History of National Institute of Oceanography
The National Institute of Oceanography (NIO) was a predecessor of today's National Oceanography Centre.
In 2010 some of the institutes leading scientists were reunited at the publication of a history of the NIO.
Of Seas and Ships and Scientists
This book captures the excitement of a formative phase of UK science during and immediately following WWII. It links back to scientists working at Antarctic whaling stations and the complimentary voyages of Captain Scott's Discovery that explored the vast icy Southern Ocean, funded by a tax on whale oil. In the depths of WWII a small group of young scientists were brought together under the inspirational leadership of Dr (later Sir) George Deacon, and shortly after the end of the war, the UK's first National Institute of Oceanography was formed. The discoveries from 50 years ago underpin our modern-day science. The book's chapters are all written and edited by NIO scientists and convey the atmosphere of work at sea in a bygone age before small computers, satellite navigation and easy communication. The book is A useful introduction for students of marine and/or environmental science. It will appeal to many scientists and the general public , to those interested in science and innovation during and after WWII and of course to many living in the Surrey who always wondered what went on in the leafy lanes that were home to NIO and its successors for almost 50 years.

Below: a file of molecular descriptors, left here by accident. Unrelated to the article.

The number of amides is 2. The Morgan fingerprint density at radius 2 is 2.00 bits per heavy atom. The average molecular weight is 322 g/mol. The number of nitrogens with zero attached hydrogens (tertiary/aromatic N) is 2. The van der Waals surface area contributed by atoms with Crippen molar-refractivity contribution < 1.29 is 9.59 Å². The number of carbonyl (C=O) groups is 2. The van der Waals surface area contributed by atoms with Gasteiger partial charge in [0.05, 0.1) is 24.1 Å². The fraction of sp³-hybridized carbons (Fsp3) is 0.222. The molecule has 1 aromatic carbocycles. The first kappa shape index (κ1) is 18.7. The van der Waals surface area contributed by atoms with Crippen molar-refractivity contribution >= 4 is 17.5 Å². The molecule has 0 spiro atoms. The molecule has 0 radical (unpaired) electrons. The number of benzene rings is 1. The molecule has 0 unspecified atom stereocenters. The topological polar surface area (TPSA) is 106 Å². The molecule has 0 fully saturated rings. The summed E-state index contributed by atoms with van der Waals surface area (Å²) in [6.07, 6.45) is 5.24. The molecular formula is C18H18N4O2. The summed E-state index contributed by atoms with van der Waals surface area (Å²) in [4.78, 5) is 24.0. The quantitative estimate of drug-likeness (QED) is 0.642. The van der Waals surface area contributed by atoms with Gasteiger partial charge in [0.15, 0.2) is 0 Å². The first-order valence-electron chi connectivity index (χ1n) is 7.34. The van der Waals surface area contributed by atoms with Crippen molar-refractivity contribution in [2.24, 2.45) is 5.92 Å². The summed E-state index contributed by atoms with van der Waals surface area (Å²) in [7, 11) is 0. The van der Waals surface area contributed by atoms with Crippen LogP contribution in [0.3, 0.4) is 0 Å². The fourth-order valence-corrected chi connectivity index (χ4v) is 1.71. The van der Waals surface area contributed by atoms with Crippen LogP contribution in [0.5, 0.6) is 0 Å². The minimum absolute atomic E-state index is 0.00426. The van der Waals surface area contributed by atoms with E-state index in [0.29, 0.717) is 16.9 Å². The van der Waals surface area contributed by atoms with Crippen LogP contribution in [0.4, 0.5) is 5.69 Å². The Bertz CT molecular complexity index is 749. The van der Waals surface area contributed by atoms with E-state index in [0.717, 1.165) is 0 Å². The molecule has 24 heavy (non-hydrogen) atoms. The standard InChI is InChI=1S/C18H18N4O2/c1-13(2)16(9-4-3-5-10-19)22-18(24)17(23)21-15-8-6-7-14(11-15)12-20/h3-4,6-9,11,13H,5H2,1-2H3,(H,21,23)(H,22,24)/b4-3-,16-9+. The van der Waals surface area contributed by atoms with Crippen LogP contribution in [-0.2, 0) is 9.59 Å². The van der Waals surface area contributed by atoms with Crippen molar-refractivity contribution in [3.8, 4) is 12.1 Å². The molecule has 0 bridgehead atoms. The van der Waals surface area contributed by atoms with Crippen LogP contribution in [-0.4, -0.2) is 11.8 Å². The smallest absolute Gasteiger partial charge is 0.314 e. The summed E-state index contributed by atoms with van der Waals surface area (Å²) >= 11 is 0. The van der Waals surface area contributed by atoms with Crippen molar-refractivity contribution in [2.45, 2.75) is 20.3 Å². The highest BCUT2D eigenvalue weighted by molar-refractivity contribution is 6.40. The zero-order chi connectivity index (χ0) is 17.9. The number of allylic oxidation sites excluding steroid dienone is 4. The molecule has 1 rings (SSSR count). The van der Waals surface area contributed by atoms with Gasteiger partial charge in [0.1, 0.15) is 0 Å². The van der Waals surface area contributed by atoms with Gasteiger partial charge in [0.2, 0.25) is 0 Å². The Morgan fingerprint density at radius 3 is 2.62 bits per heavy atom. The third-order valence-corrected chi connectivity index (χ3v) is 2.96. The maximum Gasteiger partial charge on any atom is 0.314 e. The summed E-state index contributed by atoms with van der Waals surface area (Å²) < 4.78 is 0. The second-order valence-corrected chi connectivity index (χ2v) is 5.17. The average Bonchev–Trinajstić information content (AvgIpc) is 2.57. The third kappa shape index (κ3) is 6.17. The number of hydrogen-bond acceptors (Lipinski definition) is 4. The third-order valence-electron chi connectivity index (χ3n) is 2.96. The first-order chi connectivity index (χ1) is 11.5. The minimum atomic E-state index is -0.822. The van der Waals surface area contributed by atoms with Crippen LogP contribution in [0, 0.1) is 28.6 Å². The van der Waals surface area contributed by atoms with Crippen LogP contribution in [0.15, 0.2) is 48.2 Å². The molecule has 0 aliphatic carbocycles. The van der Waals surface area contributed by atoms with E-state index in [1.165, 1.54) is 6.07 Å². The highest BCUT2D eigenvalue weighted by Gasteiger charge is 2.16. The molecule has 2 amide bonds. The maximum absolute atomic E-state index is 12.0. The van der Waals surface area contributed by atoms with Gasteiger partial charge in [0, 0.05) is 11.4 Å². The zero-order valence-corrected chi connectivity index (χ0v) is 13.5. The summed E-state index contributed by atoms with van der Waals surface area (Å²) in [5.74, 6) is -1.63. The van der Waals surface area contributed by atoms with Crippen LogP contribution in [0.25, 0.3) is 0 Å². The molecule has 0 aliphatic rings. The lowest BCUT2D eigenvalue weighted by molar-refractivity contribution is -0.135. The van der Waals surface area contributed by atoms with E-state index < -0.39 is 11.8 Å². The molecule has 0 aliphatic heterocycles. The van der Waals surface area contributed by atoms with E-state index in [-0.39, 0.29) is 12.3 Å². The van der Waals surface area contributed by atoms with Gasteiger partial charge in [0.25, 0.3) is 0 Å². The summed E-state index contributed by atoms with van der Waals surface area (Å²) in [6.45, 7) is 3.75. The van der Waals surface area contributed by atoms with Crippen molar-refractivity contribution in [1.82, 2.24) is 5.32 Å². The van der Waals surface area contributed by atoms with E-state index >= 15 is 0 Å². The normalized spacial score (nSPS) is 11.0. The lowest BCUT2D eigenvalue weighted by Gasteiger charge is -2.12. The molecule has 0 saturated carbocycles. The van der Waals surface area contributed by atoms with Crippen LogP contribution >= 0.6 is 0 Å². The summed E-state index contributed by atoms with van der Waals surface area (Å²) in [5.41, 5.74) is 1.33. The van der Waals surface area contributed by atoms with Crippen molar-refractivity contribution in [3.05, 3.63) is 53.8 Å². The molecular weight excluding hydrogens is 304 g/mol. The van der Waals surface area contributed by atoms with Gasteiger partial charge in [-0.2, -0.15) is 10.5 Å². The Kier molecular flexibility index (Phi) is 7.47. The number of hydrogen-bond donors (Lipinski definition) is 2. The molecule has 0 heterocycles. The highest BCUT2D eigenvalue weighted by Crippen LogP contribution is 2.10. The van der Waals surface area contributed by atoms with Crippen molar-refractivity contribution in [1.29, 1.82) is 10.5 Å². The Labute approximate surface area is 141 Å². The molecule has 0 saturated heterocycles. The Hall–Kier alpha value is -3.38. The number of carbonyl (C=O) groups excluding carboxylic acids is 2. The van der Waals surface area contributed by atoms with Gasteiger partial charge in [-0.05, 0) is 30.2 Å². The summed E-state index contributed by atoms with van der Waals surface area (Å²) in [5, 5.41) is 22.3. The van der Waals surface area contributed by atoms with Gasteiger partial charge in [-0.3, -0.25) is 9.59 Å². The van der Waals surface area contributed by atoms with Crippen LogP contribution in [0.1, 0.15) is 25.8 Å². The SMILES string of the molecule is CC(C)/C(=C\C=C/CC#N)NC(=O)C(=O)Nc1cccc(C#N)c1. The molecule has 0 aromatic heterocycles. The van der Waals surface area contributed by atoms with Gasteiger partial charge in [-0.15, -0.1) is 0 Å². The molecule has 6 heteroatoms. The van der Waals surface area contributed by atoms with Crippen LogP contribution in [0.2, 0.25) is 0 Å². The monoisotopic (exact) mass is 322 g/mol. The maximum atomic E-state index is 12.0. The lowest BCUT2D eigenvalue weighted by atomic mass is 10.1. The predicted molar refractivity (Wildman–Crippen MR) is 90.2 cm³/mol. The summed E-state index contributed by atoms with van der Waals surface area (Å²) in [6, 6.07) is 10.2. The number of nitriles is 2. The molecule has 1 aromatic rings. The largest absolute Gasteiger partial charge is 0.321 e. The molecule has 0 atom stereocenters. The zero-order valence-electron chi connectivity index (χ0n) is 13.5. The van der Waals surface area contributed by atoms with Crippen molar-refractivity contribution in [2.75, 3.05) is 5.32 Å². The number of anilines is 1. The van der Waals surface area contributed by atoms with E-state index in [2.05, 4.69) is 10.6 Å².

- Title: Of Seas and Ships and Scientists
- Paperback: 360 pages
- Publisher: Lutterworth Press (24 Jun 2010)
- Language English
- ISBN-10: 0718892305
- ISBN-13: 978-0718892302
Just in the nick of time!
When almost 100 former employees and friends from the National Institute of Oceanography at Wormley gathered at NOC (Southampton) for the launch of the book Of Seas and Ships and Scientists, only one thing was missing – the book.
The people from Lutterworth Press were stuck in traffic. They arrived with only minutes to spare before Ed Hill gave a welcome to NOC and the story of the book was told to the assembled company by two of its editors, Tony Laughton and John Gould, who were assisted in their mammoth editorial task by Rory Howlett, and Rob Curry produced a display and projections of archive images from the book.
Jane Stephenson and Adrian Burkett had assembled photographs and memorabilia from the archives showing both the scientific and more domestic life of the Wormley lab in the days long before PCs, satellite navigation and H&S regulations.
Almost 200 books were sold and signed, old acquaintances renewed, memories exchanged. There were tours of NOC, and Jane was soon tracking down new sources of archive material.